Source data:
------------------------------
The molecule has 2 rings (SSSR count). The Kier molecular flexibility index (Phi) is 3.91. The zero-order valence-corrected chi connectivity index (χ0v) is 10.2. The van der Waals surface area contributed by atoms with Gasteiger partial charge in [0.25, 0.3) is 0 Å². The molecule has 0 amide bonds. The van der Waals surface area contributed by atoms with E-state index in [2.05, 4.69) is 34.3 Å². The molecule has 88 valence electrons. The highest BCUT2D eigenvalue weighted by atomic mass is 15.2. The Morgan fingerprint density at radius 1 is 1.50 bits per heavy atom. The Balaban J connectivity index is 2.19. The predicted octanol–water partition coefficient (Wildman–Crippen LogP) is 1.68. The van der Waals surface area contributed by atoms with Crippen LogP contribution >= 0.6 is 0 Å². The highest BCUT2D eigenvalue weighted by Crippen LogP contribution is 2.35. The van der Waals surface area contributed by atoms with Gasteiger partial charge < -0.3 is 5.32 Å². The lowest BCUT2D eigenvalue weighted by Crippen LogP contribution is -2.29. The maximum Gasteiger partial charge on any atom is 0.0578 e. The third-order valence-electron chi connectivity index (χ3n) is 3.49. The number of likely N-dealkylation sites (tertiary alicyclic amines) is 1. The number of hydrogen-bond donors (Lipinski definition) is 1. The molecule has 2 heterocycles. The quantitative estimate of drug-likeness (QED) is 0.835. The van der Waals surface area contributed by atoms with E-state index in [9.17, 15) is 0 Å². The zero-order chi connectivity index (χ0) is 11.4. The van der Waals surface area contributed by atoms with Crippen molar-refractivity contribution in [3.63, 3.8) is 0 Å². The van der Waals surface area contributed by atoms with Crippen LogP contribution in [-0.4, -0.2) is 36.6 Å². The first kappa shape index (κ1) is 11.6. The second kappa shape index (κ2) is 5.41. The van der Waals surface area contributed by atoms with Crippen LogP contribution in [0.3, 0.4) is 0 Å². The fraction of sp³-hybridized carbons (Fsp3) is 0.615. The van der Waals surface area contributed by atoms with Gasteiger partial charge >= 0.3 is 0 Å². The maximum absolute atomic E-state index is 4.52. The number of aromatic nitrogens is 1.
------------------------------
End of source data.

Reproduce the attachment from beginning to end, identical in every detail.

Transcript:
The molecule has 2 rings (SSSR count). The Kier molecular flexibility index (Phi) is 3.91. The zero-order valence-corrected chi connectivity index (χ0v) is 10.2. The van der Waals surface area contributed by atoms with Gasteiger partial charge in [0.25, 0.3) is 0 Å². The molecule has 0 amide bonds. The van der Waals surface area contributed by atoms with E-state index in [2.05, 4.69) is 34.3 Å². The molecule has 88 valence electrons. The highest BCUT2D eigenvalue weighted by atomic mass is 15.2. The Morgan fingerprint density at radius 1 is 1.50 bits per heavy atom. The Balaban J connectivity index is 2.19. The predicted octanol–water partition coefficient (Wildman–Crippen LogP) is 1.68. The van der Waals surface area contributed by atoms with Crippen LogP contribution >= 0.6 is 0 Å². The highest BCUT2D eigenvalue weighted by Crippen LogP contribution is 2.35. The van der Waals surface area contributed by atoms with Gasteiger partial charge < -0.3 is 5.32 Å². The lowest BCUT2D eigenvalue weighted by Crippen LogP contribution is -2.29. The maximum Gasteiger partial charge on any atom is 0.0578 e. The third-order valence-electron chi connectivity index (χ3n) is 3.49. The number of likely N-dealkylation sites (tertiary alicyclic amines) is 1. The number of hydrogen-bond donors (Lipinski definition) is 1. The molecule has 2 heterocycles. The quantitative estimate of drug-likeness (QED) is 0.835. The van der Waals surface area contributed by atoms with E-state index in [9.17, 15) is 0 Å². The zero-order chi connectivity index (χ0) is 11.4. The van der Waals surface area contributed by atoms with Crippen molar-refractivity contribution in [3.63, 3.8) is 0 Å². The van der Waals surface area contributed by atoms with Crippen LogP contribution in [-0.4, -0.2) is 36.6 Å². The first kappa shape index (κ1) is 11.6. The second kappa shape index (κ2) is 5.41. The van der Waals surface area contributed by atoms with Crippen LogP contribution in [0.3, 0.4) is 0 Å². The fraction of sp³-hybridized carbons (Fsp3) is 0.615. The van der Waals surface area contributed by atoms with Gasteiger partial charge >= 0.3 is 0 Å². The maximum absolute atomic E-state index is 4.52. The number of aromatic nitrogens is 1.